Stonewall Brigade plans to open Rockbridge Confederate Park

ROCKBRIDGE COUNTY, Va. – Quietly at the end of last month, members of the Rockbridge County-based Stonewall Brigade dedicated a property that will one day become a park that is home to Confederate statues and monuments.

10 News sat down with leaders on both sides of the issue and there is no doubt there is little common ground.

Pull up to the property that is becoming the Lee-Jackson Memorial Park, and you don’t have to guess what is happening here.

“This project came together really fast,” Brandon Dorsey manager of the park said.

Inspired by events in the wake of the police killing of George Floyd and the backlash against anything Confederate, a group led by Brandon Dorsey, commander of the Stonewall Brigade, purchased two acres of land adjacent to Interstate 81.

“The real impetus for it has been the attacks on Confederate monuments whether here or elsewhere in the country,” he said.

The group dedicated the park in late May with hundreds of supporters in attendance.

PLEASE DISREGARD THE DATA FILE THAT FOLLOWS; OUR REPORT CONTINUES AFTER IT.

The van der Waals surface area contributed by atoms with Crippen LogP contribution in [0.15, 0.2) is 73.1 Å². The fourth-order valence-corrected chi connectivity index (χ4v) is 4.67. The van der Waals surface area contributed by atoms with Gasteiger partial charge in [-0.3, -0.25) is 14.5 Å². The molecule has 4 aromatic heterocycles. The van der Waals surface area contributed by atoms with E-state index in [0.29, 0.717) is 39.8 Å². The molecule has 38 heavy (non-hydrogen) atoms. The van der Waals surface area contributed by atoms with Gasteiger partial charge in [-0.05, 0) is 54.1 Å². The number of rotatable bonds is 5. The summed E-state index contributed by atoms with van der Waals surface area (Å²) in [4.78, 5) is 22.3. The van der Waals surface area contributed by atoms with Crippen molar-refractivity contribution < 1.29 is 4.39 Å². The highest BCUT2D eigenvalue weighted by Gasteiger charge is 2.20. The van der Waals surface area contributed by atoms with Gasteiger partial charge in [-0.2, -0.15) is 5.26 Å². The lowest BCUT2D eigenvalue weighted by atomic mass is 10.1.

“I called this a place for us. A place where we can calm down and not have interference from government trying to tell us what we can and cannot think,” Dorsey said. “We feel like we need to place that we can rescue monuments and memorials re-create ones that have been destroyed and put them on private property where they’re not chess pieces in the political game right now.”

Dorsey says he hopes the group will provide a home for Confederate monuments that are no longer welcome in their original communities. He sees the area as a tribute to history – not racism.

The NAACP disagrees.

“It is about history. But within the context of that history, there is racism,” Reginald Early President of the Rockbridge NAACP said.

“Our primary goal is to educate. Obviously, with all these memorials, we get to interpret them as we see history of them. So there will be emphasis on education,” Dorsey said.

“Even though they would never admit that, if you read history accurately, you can’t miss the fact that they enslaved people,” Early said.

The park is not yet open to the public and may not be for another one to two years.

The timeline is a bit uncertain, but what is certain is that it’s coming and the issues that divided the nation are still present.

About the Author:

John Carlin co-anchors the 5, 5:30, 6 and 11 p.m. newscasts on WSLS 10.